Oh, Baby: There May Be Arsenic in Your Formula

A new study suggests that organic brown-rice syrup — a sweetener used in many organic and gluten-free foods, including baby formula — may be a hidden source of arsenic

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No surprise here: arsenic is not good for you. In high doses, of course, it’s a deadly poison, but even at lower levels, exposure to arsenic can raise the risks of cancer and heart disease. It’s especially dangerous for young children in whom chronic arsenic exposure has been linked to lower IQ and poor intellectual function. And because arsenic can occur naturally in groundwater — where it can poison people via drinking water or through food grown in arsenic-contaminated soil — it can be difficult to avoid.

That’s why a new study in the journal Environmental Health Perspectives indicating that organic brown-rice syrup — a sweetener used in many organic and gluten-free foods, including baby formula — can be a source of arsenic is so worrying. Researchers from Dartmouth College and Dartmouth Medical School looked at foods that use organic brown-rice syrup and found evidence that some baby formulas, cereal bars and energy shots all contained levels of arsenic that were significantly higher than the 10 parts per billion (ppb) federal limit for drinking or bottled water.

Worst of all, despite the results, there are currently no U.S. regulatory limits for arsenic in food — which means there’s little to prevent consumers, and especially children, from being dosed with potentially harmful levels of the chemical. “In the absence of regulations for levels of arsenic in food, I would certainly advise parents who are concerned about their children’s exposure to arsenic not to feed them formula where brown-rice syrup is the main ingredient,” Brian Jackson, the lead author of the study, told Consumer Reports.

(MORE: Arsenic and Old Rice: Should We Worry About a Toxic Chemical in a Popular Food?)

Some of the findings of the study include:

  • Two of the 17 infant formulas tested listed brown-rice syrup as a main ingredient, and one had an arsenic concentration that was six times the federal limit on arsenic in water.
  • Twenty-two of the 29 cereal bars or energy bars tested had at least one of four rice products — organic brown-rice syrup, rice flour, rice grain or rice flakes — among the main ingredients. Those bars had arsenic levels ranging from 23 to 128 ppb, all well above the federal limit on water.
  • Tests of high-energy products known as “energy shots” showed that one of the three blocks contained 84 ppb of total arsenic, and the other two contained 171 ppb.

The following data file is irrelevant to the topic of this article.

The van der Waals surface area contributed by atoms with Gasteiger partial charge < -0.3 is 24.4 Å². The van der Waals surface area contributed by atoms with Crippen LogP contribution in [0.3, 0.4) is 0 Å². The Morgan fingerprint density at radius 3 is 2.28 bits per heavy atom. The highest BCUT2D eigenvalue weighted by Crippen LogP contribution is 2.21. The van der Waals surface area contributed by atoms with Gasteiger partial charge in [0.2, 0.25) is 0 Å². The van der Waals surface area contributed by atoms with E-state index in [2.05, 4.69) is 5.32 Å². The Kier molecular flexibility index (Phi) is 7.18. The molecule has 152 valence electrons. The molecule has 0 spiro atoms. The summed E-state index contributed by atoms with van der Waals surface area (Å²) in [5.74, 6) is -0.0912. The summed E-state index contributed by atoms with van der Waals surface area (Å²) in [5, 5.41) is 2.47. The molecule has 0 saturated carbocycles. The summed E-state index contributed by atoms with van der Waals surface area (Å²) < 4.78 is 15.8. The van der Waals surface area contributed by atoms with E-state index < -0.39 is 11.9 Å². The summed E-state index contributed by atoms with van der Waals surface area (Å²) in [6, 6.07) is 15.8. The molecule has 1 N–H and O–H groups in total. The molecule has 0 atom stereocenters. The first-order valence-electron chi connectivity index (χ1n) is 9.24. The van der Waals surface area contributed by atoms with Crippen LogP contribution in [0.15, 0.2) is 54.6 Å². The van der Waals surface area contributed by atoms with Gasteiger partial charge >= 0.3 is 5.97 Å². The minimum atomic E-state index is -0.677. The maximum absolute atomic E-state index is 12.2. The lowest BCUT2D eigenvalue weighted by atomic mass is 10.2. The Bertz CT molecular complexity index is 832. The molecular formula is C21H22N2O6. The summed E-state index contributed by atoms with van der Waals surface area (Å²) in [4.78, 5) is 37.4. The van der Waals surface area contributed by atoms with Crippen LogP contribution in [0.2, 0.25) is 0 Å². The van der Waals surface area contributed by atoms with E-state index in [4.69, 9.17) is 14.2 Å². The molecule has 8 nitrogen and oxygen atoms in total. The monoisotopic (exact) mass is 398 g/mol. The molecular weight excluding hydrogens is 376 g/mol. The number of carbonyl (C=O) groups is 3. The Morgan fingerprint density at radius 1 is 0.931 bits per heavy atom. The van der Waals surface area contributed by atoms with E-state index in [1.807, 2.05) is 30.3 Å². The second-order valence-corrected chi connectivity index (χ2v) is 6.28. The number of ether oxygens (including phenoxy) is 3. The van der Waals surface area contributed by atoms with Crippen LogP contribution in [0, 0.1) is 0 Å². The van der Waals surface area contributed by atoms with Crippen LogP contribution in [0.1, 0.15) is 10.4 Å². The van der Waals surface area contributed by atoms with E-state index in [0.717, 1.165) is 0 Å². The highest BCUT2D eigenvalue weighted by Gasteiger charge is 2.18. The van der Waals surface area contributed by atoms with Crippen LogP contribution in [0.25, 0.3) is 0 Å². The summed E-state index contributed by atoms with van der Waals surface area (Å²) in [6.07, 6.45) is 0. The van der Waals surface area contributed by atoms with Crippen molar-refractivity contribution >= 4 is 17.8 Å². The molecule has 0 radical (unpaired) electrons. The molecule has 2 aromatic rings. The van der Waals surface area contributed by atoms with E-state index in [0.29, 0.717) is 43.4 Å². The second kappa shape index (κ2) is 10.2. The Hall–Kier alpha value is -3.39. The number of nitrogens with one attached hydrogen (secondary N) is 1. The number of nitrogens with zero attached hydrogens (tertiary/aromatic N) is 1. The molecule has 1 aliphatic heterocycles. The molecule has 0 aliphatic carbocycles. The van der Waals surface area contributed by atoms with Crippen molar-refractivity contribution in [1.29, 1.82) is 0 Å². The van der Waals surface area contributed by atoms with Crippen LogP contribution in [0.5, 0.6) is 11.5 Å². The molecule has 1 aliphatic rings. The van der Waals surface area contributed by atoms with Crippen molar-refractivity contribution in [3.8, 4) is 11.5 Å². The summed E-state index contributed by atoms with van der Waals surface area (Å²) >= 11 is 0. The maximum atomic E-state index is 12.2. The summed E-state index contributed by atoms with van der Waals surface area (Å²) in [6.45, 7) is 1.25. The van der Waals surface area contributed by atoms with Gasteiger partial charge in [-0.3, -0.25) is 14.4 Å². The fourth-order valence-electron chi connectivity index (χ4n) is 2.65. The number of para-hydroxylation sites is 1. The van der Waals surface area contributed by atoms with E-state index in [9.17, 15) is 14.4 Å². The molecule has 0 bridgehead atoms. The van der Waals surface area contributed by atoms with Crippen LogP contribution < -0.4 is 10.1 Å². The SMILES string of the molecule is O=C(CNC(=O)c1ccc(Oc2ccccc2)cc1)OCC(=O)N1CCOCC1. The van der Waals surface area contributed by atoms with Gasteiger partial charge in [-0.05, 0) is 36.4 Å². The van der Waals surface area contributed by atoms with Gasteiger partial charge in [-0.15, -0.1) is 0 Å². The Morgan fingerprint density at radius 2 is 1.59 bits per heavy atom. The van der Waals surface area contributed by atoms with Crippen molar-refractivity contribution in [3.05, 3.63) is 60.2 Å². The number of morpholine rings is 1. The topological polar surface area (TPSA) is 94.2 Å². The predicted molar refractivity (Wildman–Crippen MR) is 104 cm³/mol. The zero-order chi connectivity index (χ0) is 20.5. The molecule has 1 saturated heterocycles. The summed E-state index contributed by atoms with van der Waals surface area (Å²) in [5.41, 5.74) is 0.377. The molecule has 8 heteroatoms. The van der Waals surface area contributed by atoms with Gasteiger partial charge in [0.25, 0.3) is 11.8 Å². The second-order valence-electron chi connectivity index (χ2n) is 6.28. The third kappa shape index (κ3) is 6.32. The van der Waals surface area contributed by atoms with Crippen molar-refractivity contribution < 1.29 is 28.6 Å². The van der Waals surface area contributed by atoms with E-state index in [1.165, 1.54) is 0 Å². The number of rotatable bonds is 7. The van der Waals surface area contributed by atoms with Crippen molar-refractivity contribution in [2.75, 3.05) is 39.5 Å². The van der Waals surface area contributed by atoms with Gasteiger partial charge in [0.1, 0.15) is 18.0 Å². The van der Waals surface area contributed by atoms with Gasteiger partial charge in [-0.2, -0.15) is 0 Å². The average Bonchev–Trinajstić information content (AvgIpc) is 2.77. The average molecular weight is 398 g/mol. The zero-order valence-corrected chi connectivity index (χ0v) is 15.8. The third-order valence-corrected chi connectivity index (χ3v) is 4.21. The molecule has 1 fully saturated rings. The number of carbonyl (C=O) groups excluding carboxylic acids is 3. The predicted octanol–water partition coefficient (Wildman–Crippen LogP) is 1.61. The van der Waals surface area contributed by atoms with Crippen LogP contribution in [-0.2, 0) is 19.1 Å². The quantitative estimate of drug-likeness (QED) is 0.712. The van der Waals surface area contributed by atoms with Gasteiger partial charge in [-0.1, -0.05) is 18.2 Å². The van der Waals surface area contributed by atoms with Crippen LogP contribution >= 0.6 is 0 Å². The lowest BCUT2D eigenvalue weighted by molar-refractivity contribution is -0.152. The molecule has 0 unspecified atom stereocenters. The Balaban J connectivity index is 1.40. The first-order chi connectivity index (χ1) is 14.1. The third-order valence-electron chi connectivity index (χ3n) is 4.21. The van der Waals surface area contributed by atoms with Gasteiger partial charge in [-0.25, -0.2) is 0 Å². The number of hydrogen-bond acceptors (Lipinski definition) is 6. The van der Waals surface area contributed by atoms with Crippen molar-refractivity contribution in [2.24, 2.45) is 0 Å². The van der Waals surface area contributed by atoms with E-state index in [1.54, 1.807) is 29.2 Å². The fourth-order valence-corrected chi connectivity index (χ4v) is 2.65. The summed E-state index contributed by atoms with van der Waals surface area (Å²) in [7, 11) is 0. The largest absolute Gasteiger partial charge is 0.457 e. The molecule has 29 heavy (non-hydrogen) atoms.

The reason brown-rice syrup was targeted for the research is that rice — which is grown in inundated soil — can be more easily contaminated by arsenic than other foods. (Indeed, this isn’t the first time arsenic has been found in rice products.) It also matters what kind of arsenic may be contaminating foods: organic or inorganic. Organic arsenic is usually seen as less harmful than inorganic arsenic, but it’s notable that most of the arsenic found in the bars and energy gels was inorganic, while the infant formula had mostly organic arsenic. It’s also notable that the infant formulas that used brown-rice syrup have a very low market share, so presumably few babies are being exposed to them.

For their part, rice growers contested the notion that their crop posed a risk to consumers:

“U.S. rice and rice products are safe to consume,” says Stacy Fitzgerald-Redd, a spokesperson for the USA Rice Federation. “When discussing the content of arsenic in foods, it is essential to distinguish between organic and inorganic arsenic.”

“Most of the arsenic found in rice is organic arsenic, the benign kind, and the U.S. rice industry is working with U.S. regulatory officials as they look into this issue,” she says.

But even researchers who weren’t involved in the study caution parents to avoid formulas made using brown rice. Very young children and infants are at greater risk for arsenic poisoning because their small bodies mean they get a bigger exposure of the chemical.

The real lesson from the study is the need for some form of federal regulation of arsenic in food. That may be coming — the Food and Drug Administration is looking at the issue, and regulatory agencies in Britain and Europe are already on the way to setting limits. Legislation was introduced earlier this month in the House of Representatives to push the FDA. It’s long since time to act.

MORE: Arsenic in Apple Juice: A New Report Suggests Widespread Exposure